First published: Winter 2000/01
William Thomas Thompson’s career and identity as a visual artist would seem to defy many of the current characterizations of outsider art. He was a fundamentalist Christian since the age of 13, a self-made millionaire who lost a fortune made from imported silk flowers, semi-paralysed since 1980 by Guillain-Barré syndrome, and, most remarkably, since 1989, a painter and visual artist who accepts that this occupation is a pre-ordained mission. In 1989 Thompson had an extraordinary road-to-Damascus experience which left him committed to painting.
Thompson is an articulate, engaging man with great social grace. He remains driven by intense though humble ambition for recognition as an artist. Although he came from a rural family and is not university educated, his drive was diverted to art rather than to amassing great wealth.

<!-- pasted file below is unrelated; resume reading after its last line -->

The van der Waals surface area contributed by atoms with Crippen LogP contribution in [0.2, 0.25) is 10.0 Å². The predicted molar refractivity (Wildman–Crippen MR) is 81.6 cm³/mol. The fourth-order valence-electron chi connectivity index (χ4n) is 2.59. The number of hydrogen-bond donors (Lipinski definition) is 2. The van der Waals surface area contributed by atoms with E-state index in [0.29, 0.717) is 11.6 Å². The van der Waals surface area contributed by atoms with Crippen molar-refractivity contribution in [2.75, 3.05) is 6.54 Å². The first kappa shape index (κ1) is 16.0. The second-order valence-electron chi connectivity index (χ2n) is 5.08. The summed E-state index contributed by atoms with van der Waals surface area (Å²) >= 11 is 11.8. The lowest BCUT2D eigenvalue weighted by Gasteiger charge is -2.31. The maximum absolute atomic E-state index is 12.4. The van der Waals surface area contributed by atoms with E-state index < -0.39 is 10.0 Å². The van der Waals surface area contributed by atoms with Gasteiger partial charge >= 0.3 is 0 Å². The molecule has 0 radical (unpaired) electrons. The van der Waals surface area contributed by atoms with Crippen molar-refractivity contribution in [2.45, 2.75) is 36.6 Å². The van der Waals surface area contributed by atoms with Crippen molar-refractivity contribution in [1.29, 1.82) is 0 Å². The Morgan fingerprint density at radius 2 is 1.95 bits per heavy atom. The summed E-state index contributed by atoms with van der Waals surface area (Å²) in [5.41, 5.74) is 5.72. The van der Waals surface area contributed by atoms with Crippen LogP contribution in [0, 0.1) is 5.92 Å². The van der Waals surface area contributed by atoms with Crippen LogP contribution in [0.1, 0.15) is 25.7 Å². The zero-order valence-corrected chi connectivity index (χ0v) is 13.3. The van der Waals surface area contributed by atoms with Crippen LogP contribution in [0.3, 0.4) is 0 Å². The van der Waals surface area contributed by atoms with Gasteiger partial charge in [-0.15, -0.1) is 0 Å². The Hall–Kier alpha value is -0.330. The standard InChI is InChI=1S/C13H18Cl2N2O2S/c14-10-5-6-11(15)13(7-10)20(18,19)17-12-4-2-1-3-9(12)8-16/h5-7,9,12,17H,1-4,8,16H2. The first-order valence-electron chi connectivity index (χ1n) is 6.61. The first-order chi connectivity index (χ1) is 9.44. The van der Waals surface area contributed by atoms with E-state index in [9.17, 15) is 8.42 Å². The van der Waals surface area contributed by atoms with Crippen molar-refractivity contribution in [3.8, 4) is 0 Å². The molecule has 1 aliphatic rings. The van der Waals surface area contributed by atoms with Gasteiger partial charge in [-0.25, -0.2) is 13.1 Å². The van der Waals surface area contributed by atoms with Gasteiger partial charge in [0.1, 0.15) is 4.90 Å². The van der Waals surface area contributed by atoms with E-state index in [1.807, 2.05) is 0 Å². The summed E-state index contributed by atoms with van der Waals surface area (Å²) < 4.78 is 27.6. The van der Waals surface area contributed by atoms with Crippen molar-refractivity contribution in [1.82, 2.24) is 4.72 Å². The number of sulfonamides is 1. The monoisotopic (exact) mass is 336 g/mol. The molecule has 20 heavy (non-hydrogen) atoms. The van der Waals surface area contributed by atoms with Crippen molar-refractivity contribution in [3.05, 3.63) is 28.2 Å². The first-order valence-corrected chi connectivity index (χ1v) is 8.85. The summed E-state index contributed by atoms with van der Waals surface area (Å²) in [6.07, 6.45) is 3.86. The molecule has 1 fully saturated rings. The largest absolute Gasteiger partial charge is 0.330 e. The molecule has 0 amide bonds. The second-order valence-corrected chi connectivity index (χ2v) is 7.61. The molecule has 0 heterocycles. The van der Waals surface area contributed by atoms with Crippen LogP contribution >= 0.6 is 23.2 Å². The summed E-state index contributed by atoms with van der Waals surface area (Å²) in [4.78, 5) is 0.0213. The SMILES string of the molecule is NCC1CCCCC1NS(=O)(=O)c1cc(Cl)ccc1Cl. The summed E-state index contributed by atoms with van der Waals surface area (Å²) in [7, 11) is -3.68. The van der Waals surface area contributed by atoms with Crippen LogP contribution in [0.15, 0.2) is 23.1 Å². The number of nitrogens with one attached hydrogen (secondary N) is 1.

Over the past decade, Thompson has executed around 600 paintings, and two separate versions of the remarkable Revelation murals (one 300 feet long and the other 175 feet in length). He has developed an unmistakable style which owes much to the lack of normal control of his arms and legs caused by his illness. He mixes his acrylic paints right on the canvases spread out on the floor, and paints very quickly. The wavy, unsteady execution of the images and the plentiful lettering around them is due to his physical impairment and he accepts that otherwise they would lack their dynamic excitement and childlike charm.